The Dawning of A New Primetime at NBC

At the summer press party, NBC-Universal’s Curt King with Connie Britton of “Friday Night Lights.”

At the summer press party, NBC-Universal’s Curt King with Connie Britton of “Friday Night Lights.”

NBC was a primetime leader for years, and now the Peacock network is looking forward to climbing back on the ratings heap this season, thanks to several new shows, returning favorites and an old work horse—Jay Leno.
To celebrate the Burbank-based NBC-Universal‘s optimism, the top brass threw a party for producers and performers during the Television Critics Association press tour at the Langham Huntington Hotel in Pasadena. It was an elegant affair outside in the Horseshoe Garden where everyone mingled under the stars. Kudos to the Langham‘s Chef Denis Depoitre who presented a magnificent culinary spread that the “Top Chef“ folks called yummy.
Stars from NBC shows, plus cable‘s USA, Bravo, Syfy and Oxygen were on hand, including Chevy Chase, Lou Diamond Phillips, Robert Carlyle, Tiffani Theissen, Regina King, Ben McKenzie, Kathy Griffin, Kate Flannery, Howie Mandel, James Kyson Lee, Hayden Panettiere and the always lovely Connie Britton from the acclaimed “Friday Night Lights.“
The funniest sight of the evening was seeing everyone gathered around Jay Leno, firing questions at him like he was a disgraced politician. Although the journalists had just grilled him during a press conference, Leno handled the added attention with his usual ease. He has to be the hardest working man in showbiz, and Jay was very sweet to give me a little one on one interview, just for The Tolucan Times. So look out for it. Personally, I‘m rooting for his show, debuting Monday, September 14. We need more laughs these days, and I hope his show comforts us like a warm blanket that tickles. I saw Jay catch up with his pal Al Roker (The Today Show), and both did a bit for the Weather Channel‘s Wake Up with Al. Roker told me he‘s also good friends with our own weather-wizard Fritz Coleman.
The party was a great place to catch up with old friends from the new and returning shows. Among the shows I‘m happy to see coming back are Heroes (has a two hour season premiere September 21), The Office, 30 Rock, Southland, Law & Order and the always inspiring life-changing reality contest The Biggest Loser. Plus there are a couple of new twists on old shows with Sunday Night Football and the Saturday Night Live Weekend Thursday Update.
The most impressive among the new shows is Mercy (premieres September 23). Mercy takes viewers through the daily traumas at the busy Mercy Hospital, as seen through the eyes of three very different nurses, played by Taylor Schilling (Dark Matter), Jamie Lee Kirchner (Rescue Me) and Michelle Trachtenberg (Buffy). I believe nurses are the closest things to angels that we will find on earth, and creator-producer Liz Heldens totally agrees with me, although she adds that these gals don‘t always act angelic.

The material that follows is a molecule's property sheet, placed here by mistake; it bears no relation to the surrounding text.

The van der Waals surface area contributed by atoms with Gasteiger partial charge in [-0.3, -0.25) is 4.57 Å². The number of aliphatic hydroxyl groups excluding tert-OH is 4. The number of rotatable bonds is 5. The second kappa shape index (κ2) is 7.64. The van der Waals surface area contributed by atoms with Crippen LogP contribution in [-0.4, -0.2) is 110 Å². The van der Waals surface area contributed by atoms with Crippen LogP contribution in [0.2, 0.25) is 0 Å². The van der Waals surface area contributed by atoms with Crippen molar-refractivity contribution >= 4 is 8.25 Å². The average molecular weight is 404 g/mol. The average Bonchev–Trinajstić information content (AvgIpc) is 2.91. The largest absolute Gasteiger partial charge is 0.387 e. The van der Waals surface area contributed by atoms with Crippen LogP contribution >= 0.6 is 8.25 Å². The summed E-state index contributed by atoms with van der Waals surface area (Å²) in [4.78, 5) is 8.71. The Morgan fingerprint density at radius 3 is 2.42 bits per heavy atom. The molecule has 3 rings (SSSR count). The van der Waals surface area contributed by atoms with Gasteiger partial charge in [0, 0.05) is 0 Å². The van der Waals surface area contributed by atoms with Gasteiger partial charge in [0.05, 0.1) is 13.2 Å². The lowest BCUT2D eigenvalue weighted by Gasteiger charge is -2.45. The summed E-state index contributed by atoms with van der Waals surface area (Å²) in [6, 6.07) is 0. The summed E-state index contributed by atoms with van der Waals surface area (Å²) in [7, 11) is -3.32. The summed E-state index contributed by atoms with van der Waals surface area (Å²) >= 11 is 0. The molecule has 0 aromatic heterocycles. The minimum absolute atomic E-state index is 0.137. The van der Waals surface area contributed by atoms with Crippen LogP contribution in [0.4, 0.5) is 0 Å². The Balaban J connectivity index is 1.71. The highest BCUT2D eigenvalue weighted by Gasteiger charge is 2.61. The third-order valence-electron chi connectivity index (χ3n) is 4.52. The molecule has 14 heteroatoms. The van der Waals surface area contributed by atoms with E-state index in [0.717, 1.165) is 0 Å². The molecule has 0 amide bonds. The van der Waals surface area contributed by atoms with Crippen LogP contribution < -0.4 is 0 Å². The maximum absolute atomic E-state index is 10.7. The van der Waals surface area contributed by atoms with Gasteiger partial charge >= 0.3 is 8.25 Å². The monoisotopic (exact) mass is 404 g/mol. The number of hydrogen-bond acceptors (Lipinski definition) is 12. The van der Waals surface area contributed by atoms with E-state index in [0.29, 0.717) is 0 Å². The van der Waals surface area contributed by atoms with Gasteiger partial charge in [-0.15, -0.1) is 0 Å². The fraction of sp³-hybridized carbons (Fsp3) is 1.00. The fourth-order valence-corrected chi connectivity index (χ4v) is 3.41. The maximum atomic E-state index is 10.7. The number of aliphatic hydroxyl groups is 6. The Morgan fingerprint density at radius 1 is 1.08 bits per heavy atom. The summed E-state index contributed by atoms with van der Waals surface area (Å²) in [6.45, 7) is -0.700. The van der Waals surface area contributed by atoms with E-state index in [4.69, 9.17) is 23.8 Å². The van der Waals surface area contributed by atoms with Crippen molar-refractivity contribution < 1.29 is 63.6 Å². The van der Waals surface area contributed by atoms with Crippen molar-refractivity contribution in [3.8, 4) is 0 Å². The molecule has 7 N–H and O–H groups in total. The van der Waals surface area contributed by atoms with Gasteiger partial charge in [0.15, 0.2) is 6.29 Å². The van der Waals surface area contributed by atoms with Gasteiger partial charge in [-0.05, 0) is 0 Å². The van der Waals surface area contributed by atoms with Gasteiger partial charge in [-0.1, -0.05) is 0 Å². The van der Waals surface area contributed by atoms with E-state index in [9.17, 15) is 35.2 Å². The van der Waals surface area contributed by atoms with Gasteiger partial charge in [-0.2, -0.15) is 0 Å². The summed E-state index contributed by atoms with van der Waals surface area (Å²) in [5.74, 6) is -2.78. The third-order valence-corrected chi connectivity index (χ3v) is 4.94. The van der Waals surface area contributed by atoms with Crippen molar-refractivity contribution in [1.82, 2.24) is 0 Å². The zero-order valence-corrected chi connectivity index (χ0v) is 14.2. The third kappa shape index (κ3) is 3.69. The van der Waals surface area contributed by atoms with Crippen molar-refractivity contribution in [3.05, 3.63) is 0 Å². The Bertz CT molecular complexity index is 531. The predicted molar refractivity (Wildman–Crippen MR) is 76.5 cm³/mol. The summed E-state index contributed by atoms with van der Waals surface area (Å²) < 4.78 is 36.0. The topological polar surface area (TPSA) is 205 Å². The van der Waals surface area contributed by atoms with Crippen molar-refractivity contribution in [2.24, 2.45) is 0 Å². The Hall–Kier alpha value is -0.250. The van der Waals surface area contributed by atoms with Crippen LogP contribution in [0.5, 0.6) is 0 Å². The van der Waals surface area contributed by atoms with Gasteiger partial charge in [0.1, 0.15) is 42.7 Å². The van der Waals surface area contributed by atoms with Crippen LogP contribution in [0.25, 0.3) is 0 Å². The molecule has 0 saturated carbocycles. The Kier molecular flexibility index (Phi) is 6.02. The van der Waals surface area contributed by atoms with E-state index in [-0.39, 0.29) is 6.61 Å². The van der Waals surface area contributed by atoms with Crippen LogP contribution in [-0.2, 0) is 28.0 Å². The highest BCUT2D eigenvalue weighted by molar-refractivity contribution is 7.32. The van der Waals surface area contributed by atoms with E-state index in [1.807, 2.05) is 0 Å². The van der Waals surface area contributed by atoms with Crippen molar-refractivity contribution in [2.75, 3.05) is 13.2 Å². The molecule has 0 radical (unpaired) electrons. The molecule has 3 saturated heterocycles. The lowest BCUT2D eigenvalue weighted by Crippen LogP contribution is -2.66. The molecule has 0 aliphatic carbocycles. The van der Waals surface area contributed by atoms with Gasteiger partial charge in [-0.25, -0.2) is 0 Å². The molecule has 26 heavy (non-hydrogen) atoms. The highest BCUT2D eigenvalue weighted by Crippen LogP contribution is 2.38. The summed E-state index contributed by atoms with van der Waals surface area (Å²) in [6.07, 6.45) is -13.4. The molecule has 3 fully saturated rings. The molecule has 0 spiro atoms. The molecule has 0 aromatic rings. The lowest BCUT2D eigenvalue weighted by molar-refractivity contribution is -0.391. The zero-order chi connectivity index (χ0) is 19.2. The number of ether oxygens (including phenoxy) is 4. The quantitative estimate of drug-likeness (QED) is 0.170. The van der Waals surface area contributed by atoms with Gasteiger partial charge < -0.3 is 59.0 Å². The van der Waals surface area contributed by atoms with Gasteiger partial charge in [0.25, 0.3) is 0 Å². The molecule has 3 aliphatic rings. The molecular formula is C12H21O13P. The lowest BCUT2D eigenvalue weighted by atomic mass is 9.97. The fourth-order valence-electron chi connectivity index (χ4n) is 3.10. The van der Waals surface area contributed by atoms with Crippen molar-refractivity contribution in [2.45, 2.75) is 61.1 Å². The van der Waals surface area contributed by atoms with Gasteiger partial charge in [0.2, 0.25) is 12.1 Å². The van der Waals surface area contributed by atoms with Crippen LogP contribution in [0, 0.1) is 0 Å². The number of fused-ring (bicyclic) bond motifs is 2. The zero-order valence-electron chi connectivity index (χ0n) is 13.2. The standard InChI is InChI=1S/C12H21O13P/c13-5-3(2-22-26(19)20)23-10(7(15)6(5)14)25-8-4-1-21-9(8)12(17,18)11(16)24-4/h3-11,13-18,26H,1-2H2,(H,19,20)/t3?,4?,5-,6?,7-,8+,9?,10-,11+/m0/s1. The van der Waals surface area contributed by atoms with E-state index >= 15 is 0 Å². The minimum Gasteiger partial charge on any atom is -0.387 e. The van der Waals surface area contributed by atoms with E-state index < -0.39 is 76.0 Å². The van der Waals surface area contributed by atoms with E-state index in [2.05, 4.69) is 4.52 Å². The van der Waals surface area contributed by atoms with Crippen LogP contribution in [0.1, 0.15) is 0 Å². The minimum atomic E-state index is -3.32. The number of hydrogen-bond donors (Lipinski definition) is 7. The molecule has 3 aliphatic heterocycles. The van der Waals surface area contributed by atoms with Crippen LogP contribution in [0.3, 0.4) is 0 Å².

Another medical drama is Trauma (premieres September. 28), set in San Francisco about the first responder paramedics. It also has a strong cast with Anastasia Griffith (Damages), Derek Luke, Cliff Curtis and Jamey Sheridan. Former Chicago Hope star Peter Berg (who is also the creative force behind NBC‘s Friday Night Lights) is producing and said, “Medical dramas will always be relevant, and always provide you with the opportunity to do something that really connects with an audience.“ Comparing it with Chicago Hope, Berg called Trauma more visceral.
A rare new sitcom is Community (September. 17), which follows a band of odd characters attending community college. Chevy Chase (SNL alumni) and Joel McHale (The Soup) star, along with some great ensemble players such as Alison Brie, Yvette Nicole Brown and Danny Pudi. Creator-producer Dan Harmon had a peculiar description. He said the show “does not intend to make fun of community college. I grew up in Wisconsin. I was broke and I went to a community college when I was 32. That‘s what this is based on. The campus in the show is a character in itself. A humble character I compare to Charlie Brown‘s Christmas tree. Its ambition exceeds its grasp, therefore it is heroic.“ Umm, was he trying to be funny?
Late in the evening, everyone was sitting around laughing in cozy little groups, sharing their summer stories and hoping the Peacock will be flying high this fall.

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